Stock A document that establishes proportionate company ownership represented as shares. Different types of stocks (e.g., common stock) have different advantages and responsibilities associated with them. As a stockowner, you share in the profits and losses of a company.
Stock Dividends A dividend paid in stock rather than cash.
Stop Limit Order A combination of a Limit Order and a Stop order used to protect a profit or limit a loss -- This is a request to Buy or Sell a security at a specified limit price or better, but only after the specified stop price has been reached or passed. Even if the stop price is triggered, a Stop Limit order guarantees the limit price, but not the execution. For comparison, see Stop Order.
Stop Order Indicates a request to Buy or Sell at the market price*, but only when the security trades at or past a price that you specify (called the Stop price). Once the stock price moves to or through the stop price, your pending Stop Order becomes a market order which guarantees execution, but not price. For comparison, see Stop Limit.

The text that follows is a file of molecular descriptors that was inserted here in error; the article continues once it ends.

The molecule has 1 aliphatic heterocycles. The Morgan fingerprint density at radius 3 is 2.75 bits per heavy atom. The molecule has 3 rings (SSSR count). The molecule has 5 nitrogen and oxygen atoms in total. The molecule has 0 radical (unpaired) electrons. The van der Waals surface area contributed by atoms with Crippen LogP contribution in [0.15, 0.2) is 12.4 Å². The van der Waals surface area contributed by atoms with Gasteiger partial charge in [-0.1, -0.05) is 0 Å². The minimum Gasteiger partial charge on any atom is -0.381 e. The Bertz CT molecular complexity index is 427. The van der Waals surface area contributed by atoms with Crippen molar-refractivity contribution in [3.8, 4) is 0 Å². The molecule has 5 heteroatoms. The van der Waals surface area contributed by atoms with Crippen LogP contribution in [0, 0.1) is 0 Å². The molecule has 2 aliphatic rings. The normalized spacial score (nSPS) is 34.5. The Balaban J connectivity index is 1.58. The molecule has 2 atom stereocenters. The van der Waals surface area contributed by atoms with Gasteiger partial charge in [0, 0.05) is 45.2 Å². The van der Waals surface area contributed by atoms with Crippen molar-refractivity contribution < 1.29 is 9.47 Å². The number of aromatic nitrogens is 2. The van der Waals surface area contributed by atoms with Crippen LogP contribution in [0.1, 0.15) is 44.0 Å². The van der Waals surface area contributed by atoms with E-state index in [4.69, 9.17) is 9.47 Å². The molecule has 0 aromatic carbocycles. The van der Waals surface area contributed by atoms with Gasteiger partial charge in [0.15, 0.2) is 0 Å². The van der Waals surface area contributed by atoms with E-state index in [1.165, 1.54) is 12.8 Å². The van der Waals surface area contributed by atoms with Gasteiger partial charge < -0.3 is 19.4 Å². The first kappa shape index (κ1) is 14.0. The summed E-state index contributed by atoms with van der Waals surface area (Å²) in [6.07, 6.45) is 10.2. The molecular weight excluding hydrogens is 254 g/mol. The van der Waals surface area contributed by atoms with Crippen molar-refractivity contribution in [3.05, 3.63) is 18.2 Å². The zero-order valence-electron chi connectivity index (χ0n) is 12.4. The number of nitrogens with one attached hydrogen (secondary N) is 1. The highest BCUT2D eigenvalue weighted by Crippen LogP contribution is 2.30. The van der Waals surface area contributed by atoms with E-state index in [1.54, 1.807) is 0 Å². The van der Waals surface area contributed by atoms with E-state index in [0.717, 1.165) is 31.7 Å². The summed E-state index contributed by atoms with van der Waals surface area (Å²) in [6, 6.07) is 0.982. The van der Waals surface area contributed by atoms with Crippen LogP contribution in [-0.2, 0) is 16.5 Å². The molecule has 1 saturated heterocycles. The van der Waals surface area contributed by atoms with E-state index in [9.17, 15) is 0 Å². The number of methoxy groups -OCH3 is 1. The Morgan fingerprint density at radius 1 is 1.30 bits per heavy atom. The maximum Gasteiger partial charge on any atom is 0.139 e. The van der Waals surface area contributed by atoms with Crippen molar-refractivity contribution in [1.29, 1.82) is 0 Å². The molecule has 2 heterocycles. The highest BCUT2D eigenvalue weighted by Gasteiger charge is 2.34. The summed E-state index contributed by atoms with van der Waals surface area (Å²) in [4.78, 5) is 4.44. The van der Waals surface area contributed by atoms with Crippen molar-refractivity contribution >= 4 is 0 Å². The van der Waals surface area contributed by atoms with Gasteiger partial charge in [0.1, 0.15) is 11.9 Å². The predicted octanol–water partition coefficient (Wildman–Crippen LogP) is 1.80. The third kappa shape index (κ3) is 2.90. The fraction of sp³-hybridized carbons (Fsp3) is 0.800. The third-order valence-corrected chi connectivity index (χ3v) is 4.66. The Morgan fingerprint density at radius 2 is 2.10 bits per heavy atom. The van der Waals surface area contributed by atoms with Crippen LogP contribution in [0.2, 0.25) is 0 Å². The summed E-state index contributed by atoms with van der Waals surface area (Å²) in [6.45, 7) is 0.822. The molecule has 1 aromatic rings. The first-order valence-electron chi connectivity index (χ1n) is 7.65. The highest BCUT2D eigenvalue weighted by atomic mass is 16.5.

*For a listed stock, a standard stop order is an order to buy or sell at the market price once the security has traded at or better than the price you specify (the stop price). For an Over-The-Counter (OTC) security this happens when the inside bid or offer is equal to or better than your stop price.
STRIPS Zero coupon Treasuries issued by the U.S. at a discount from face value. Interest is paid as a lump sum at maturity.
Symbol The unique 1-5 character designation used to identify a security for trading.